Avril Corroon’s Fresh Paint on the Walls in ‘My Brilliant Friend’ at Temple Bar Gallery and Studios.
Slurping and dribbling. Licking. Gyrating. Rubbing up against a recently painted wall. Lusting for the inanimate and lusting for the financial proceeds from the animate. Avril Corroon’s focus is the middle aged overweight stereotypical landlord – performed here by actor Jeremy Earls. Her short film presents insight into how he might behave in one of his over-inflated, under-maintained properties. Perhaps not what one would expect from a group exhibition showing works seeking to examine “female solidarity, work economy and protest.”
The usual whitewashed walls of the gallery are now magnolia, providing a subtle change from the norm with unnerving impact. Corroon’s video work Fresh Paint on the Walls is located on a flat screen TV in the far corner of the gallery. Headphones on. A loud shriek: ‘WET PAINT WET PAINT’.
The nationwide phenomenon of magnolia-washing is something many tenants in the private rental sector will be familiar with. The nine minute video combining the grotesque with the reflexive is more than just a satirical overview on the current housing crisis and the prevalent landlord culture. Corroon is part of a new wave of young politically engaged Irish artists; her work, though satirical, has the slightest hint of militancy. The positioning of the work within TBG&S might remind us that the art world operates within multiple economies, with artworks presenting as critique yet unable to avoid becoming embedded in that which they seek to critique. However, Fresh Paint on the Walls does not whitewash cause and effect or remove the artist from the problematic equation of gentrification, private landlord culture and the re-territorialisation of creativity as a driving force of capital accumulation.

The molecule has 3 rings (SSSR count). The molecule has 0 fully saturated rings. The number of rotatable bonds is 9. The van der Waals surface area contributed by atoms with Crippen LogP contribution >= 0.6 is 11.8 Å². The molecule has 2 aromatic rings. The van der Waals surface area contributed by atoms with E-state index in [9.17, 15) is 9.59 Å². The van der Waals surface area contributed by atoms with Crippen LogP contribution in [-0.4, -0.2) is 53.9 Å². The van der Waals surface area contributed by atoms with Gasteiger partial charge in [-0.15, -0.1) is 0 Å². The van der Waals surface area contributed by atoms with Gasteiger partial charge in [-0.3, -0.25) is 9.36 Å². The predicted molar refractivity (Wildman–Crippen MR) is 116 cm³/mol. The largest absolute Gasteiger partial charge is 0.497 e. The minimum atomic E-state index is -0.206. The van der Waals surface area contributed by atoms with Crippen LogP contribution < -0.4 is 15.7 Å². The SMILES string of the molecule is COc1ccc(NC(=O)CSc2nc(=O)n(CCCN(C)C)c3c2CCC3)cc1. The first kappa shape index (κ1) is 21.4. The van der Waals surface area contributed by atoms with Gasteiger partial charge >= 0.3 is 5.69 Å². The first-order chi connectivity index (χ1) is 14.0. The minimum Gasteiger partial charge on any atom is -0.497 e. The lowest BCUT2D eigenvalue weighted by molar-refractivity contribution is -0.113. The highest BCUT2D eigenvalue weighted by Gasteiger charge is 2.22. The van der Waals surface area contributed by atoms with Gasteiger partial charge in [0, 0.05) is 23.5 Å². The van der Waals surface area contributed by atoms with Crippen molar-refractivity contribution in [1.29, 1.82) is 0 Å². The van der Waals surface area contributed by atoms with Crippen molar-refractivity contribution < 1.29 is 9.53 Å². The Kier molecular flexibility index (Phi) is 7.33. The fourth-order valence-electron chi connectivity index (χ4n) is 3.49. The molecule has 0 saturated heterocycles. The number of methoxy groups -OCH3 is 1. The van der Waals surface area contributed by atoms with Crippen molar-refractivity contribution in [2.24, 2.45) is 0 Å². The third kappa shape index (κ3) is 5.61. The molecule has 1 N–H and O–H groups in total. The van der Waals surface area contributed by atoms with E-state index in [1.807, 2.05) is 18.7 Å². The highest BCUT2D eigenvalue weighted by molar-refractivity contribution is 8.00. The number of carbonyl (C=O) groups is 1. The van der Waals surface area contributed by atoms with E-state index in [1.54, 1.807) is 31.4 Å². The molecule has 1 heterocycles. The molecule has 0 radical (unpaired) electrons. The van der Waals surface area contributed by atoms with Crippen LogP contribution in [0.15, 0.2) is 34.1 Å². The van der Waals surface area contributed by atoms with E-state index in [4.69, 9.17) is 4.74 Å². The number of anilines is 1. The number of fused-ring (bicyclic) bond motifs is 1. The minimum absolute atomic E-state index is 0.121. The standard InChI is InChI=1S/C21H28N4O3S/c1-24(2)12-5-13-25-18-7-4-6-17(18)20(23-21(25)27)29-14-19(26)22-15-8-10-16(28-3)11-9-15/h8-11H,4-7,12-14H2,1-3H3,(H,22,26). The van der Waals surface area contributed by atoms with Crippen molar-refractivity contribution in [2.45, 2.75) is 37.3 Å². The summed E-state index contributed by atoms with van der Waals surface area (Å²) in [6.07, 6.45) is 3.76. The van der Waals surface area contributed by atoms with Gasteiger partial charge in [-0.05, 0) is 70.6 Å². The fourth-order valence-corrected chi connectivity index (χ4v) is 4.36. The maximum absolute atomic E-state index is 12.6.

As an artist in a ‘creative city’ she understands that the insatiable landlord might notice the new hipster coffee shop in the area and hike up the rent again. Which came first, the hipsters or the artists? This cyclical gentrification and consequent precarity has direct relation to her own artistic outputs and a recognition of this within the film renders Corroon’s work refreshingly fresh, much like a new coat of paint on a grimy gallery wall.